Daily Herald May 4, 1991
Most of us have great difficult in facing and accepting the pain of fear and anxiety. We think it's not okay to admit to others that we're anxious or fearful. We hold onto the myth that adults don't or can't experience fear or anxiety. This myth says only children are afraid or anxious, and that you shouldn't experience it anymore once you've grown up.
The myth says that to admit fear would be admitting we weren't an adult. But in reality, mature adults often experience a wide variety of anxieties and fears, and they aren't being childish. Another myth tells us that all fears and anxieties can be understood, since there has to be a reason for them. In reality, there are no apparent reasons for many of the anxieties and fearful (phobic) attacks many people experience. If we search for reasons, especially on our own, the problem usually becomes worse. Because of these two myths, people who suffer from anxiety and fears believe they are responsible for what is happening to them, and should be able to stop it from happening. In reality, the more we fight against anxiety or fear, the worse it becomes. When we can't control what is happening to us, we feel even worse about ourselves.
You can't control an anxiety attack or an irrational fear. However, you can control what you do in response to it. Discover which responses make the situation worse. Discover which tactics help you to be in charge of what you're doing, although you may only have limited control over what the fear or anxiety is doing to you.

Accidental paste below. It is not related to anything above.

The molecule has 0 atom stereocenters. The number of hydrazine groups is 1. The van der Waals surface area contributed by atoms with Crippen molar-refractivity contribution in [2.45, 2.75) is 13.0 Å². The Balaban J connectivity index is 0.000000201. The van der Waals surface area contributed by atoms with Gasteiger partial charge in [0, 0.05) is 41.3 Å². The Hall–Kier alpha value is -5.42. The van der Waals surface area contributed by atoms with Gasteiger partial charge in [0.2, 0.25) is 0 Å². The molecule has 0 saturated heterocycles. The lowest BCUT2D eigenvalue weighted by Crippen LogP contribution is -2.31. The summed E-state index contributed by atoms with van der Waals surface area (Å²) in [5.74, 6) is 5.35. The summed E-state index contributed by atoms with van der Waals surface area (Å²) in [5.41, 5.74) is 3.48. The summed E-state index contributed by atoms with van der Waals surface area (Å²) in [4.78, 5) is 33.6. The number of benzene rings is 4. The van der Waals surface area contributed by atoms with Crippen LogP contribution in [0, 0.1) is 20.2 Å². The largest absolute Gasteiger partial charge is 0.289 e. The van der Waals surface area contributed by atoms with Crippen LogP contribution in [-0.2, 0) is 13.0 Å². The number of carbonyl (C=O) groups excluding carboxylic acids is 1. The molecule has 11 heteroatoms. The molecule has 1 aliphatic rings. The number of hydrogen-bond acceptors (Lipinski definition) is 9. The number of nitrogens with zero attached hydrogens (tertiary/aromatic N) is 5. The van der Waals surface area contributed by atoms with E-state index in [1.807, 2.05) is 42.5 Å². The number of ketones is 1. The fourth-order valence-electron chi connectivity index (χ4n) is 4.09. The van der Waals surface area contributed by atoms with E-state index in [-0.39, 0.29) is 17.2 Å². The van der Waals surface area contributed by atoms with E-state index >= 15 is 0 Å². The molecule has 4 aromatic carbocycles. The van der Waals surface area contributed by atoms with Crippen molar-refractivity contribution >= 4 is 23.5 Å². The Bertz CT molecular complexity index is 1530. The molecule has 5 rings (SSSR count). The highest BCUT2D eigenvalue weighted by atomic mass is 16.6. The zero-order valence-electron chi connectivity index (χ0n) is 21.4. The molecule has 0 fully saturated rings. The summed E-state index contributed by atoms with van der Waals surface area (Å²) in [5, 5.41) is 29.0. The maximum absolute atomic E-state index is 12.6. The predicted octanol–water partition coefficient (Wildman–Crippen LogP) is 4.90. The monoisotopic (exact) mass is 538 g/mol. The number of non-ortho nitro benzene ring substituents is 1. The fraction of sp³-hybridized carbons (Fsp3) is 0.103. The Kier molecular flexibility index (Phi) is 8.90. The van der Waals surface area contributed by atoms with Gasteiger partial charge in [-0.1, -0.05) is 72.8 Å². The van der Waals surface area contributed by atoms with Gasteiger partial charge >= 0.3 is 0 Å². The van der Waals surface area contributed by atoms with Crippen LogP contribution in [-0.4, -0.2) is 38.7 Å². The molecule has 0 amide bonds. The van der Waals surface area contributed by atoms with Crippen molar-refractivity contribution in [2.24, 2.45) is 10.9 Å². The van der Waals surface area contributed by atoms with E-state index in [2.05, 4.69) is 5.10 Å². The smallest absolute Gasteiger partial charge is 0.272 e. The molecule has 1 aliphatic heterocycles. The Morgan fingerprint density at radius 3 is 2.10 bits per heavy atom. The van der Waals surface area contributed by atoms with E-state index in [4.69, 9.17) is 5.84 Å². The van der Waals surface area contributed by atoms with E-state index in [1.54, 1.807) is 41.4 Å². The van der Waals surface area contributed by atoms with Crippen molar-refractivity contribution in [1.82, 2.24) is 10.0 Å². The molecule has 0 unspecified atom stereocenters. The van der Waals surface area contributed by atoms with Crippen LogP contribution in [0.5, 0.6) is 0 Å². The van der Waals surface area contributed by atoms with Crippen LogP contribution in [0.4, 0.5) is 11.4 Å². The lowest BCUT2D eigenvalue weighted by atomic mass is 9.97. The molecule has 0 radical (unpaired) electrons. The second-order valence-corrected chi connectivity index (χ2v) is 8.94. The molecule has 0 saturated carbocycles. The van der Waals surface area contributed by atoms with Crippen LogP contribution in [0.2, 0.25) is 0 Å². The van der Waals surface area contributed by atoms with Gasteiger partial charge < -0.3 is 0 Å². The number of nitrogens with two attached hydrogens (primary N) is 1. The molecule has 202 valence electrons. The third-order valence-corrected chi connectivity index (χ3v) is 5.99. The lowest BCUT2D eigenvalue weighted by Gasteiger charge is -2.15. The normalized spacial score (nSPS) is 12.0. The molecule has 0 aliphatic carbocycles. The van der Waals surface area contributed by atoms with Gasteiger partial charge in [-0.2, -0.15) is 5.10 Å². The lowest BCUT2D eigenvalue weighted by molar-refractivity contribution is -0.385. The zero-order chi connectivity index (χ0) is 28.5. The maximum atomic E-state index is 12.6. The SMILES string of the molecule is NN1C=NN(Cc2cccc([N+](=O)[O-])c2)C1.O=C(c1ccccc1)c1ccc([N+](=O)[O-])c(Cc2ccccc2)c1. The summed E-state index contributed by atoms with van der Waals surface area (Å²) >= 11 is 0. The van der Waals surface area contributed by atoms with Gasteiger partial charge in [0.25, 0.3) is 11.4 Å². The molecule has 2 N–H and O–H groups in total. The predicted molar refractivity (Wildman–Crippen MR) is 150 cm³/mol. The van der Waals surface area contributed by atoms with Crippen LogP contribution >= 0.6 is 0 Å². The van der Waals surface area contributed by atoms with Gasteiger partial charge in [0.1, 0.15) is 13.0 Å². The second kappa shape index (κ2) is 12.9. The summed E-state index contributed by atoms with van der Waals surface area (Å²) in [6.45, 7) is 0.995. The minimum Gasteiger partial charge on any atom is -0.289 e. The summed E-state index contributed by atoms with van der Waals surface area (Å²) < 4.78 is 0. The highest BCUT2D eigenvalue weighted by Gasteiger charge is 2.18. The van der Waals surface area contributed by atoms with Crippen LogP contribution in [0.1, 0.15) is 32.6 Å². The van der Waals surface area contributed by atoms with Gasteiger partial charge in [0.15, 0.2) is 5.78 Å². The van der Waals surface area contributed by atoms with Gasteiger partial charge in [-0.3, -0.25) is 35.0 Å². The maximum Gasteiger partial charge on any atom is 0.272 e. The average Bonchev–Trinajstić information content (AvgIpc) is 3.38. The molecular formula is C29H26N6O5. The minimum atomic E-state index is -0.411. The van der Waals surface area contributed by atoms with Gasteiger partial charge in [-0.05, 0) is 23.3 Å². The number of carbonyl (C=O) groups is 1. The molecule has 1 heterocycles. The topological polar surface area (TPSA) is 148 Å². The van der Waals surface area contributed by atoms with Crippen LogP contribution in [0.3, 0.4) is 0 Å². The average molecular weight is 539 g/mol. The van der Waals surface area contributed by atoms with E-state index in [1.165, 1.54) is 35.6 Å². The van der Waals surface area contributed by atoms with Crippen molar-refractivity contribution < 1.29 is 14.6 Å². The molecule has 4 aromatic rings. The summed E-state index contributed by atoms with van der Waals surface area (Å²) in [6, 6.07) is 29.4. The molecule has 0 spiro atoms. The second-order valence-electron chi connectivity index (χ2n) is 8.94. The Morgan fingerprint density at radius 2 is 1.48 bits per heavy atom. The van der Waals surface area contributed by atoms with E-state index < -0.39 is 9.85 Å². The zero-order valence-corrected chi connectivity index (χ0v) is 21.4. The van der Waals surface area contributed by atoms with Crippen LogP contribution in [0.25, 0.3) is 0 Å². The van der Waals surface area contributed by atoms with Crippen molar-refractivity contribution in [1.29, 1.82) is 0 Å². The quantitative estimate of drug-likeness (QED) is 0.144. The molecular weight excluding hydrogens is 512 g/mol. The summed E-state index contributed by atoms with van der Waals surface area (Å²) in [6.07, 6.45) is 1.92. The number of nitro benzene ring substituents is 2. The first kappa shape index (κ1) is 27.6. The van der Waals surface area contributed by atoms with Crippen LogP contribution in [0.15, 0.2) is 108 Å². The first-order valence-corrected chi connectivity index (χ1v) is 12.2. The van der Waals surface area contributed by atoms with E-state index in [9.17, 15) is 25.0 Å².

There are four phases you go through when dealing with an anxiety attack. What you say to yourself before each phase affects how well you handle it. The first phase involves preparing yourself for the anxious situation, should it arise. Say things to yourself like, "I choose to do it", rather than "I have to do it", or "What is it I have to do now" rather than "There's so much to do". This will help you to prepare yourself better. The second phase is when the anxiety or fear begins to build up. Think of comments like "I know I'm ready now to meet this challenge and I can do it", rather than "I've got to handle it", or "I can be in control of me. Relax now, and take a deep breath" , instead of "I can control it if I try hard enough" The third phase is when you start to feel overwhelmed. Helpful comments are "Right now I feel nervous, and that's okay. But I also know I can handle it", or "It's okay to feel some fear. It motivates me to do my best". The final phase is after the anxiety attack is over. Helpful comments are, "I didn't handle things absolutely perfectly. But that's okay. I tried and I got through it. That's what counts", or "I did what I needed for me, and it was the right thing for me. Maybe other people didn't understand and were upset with me, but that's okay."
Dealing with fears and anxieties on your own is stressful. But, you are the only one who can do that job. You often feel you're the only person having such a problem, but you're not. Find a support and educational program, for people who suffer from anxiety and panic attacks or fears and you'll find you're not alone.